Colorado potato beetle females are very prolific; they can lay as many as 800 eggs. The eggs are yellow to orange, and are about 1 mm long. They are usually deposited in batches of about 30 on the underside of host leaves. Development of all life stages depends on temperature. After 4–15 days, the eggs hatch into reddish-brown larvae with humped backs and two rows of dark brown spots on either side. They feed on the leaves. Larvae progress through four distinct growth stages (instars). First instars are about 1.5 mm long; the fourth is about 8 millimetres (0.31 in) long. The larvae in the accompanying picture are third instars. The first through third instars each last about 2–3 days; the fourth, 4–7 days. Upon reaching full size, each fourth instar spends an additional several days as a non-feeding prepupa, which can be recognized by its inactivity and lighter coloration. The prepupae drop to the soil and burrow to a depth of several inches, then pupate. Depending on temperature, light-regime and host quality, the adults may emerge in a few weeks to continue the life cycle, or enter diapause and delay emergence until spring. They then return to their host plant to mate and feed. In some locations, three or more generations may occur each growing season.[citation needed]

Behaviour and Ecology[edit]


L. decemlineata has a strong association with plants in the family Solanaceae, particularly those of the genus Solanum. They are directly associated with Solanum cornutum (buffalo-bur), Solanum nigrum (black nightshade), Solanum melongena (eggplant or aubergine), Solanum dulcamara (bittersweet nightshade), Solanum luteum (hairy nightshade), Solanum tuberosum (potato), and Solanum elaeagnifolium (silverleaf nightshade). They are also associated with other plants in this family, namely the species Lycopersicon esculentum (tomato) and the genus Capsicum (peppers).[8]

As an agricultural pest[edit]

Dutch newsreel from 1947

Colorado beetles are a serious pest of potatoes. They may also cause significant damage to tomato and eggplant crops with both adults and larvae feeding on the plant's foliage. Larvae may defoliate potato plants resulting in yield losses of up to 100% if the damage occurs prior to tuber formation.[9]

In about 1840, the species adopted the cultivated potato into its host range and it rapidly became a most destructive pest of potato crops. The large scale use of insecticides in agricultural crops effectively controlled the pest until it became resistant to DDT in 1952 and dieldrin in 1958.[10] Insecticides remains the main method of pest control on commercial farms. However, many chemicals are often unsuccessful when used against this pest because of the beetle's ability to rapidly develop insecticide resistance. Different populations have between them developed resistance to all major classes of insecticide,[11][12], although not every population is resistant to every chemical.[11] The species as a whole has evolved resistance to 56 different chemical insecticides.[13] Known mechanisms of Colorado potato beetle resistance to insecticides include enhanced metabolism involving esterases, carboxylesterases and monooxygenases, and target site insensitivity, as well as reduced insecticide penetration and increased excretion. There is also some evidence of behavioral resistance.[11]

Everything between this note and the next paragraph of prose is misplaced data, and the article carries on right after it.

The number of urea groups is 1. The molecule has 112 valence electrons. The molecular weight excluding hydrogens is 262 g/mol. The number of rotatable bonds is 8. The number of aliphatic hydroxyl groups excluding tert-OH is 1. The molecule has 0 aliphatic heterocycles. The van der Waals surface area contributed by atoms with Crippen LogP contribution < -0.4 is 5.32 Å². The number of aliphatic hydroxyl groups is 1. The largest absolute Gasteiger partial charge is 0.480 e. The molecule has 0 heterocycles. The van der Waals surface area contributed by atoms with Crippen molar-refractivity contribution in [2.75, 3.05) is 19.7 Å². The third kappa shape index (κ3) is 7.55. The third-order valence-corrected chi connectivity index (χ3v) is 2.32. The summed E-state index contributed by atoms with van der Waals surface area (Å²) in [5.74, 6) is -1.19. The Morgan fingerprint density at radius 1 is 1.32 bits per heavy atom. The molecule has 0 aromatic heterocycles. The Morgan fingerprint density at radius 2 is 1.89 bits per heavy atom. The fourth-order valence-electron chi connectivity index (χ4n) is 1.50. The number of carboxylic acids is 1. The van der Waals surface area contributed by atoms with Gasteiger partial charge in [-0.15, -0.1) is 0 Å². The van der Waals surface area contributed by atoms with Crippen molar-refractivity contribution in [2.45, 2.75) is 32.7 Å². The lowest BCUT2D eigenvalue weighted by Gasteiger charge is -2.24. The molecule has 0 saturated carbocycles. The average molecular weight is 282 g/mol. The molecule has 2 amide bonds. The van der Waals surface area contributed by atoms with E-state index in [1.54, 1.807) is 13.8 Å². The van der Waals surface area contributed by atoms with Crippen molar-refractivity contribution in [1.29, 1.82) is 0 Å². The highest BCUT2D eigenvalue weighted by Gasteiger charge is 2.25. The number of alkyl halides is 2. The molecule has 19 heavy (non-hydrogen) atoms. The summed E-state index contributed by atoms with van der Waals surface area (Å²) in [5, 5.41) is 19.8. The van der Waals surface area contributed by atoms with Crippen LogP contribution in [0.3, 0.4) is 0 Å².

Bacterial insecticides can be effective if application is targetted towards the vulnerable early-instar larvae. Two strains of the bacterium Bacillus thuringiensis produce toxins which kill the larvae.[9]

Other forms of control, through non-pesticidal management are available. Feeding can be inhibited by applying antifeedants, such as fungicides or products derived from Neem (Azadirachta indica), but these may have negative effects on the plants as well.[9] The steam distillate of fresh leaves and flowers of tansy (Tanacetum vulgare) contains high levels of camphor and umbellulone and these chemicals are strongly repellent to L. decemlineata.[14] Crop rotation may delay the infestation of potatoes and can reduce the build-up of early season beetle populations because the adults emerging from diapause can only disperse to new food sources by walking.[9]


High fecundity usually allows Colorado potato beetle populations to withstand natural enemy pressure. Still, in the absence of insecticides natural enemies can sometimes reach densities capable of reducing Colorado potato beetle numbers below economically damaging levels. A ground beetle, Lebia grandis, is a predator of the eggs and larvae, and its larvae are parasitoids of the Colorado beetle's pupae.[citation needed]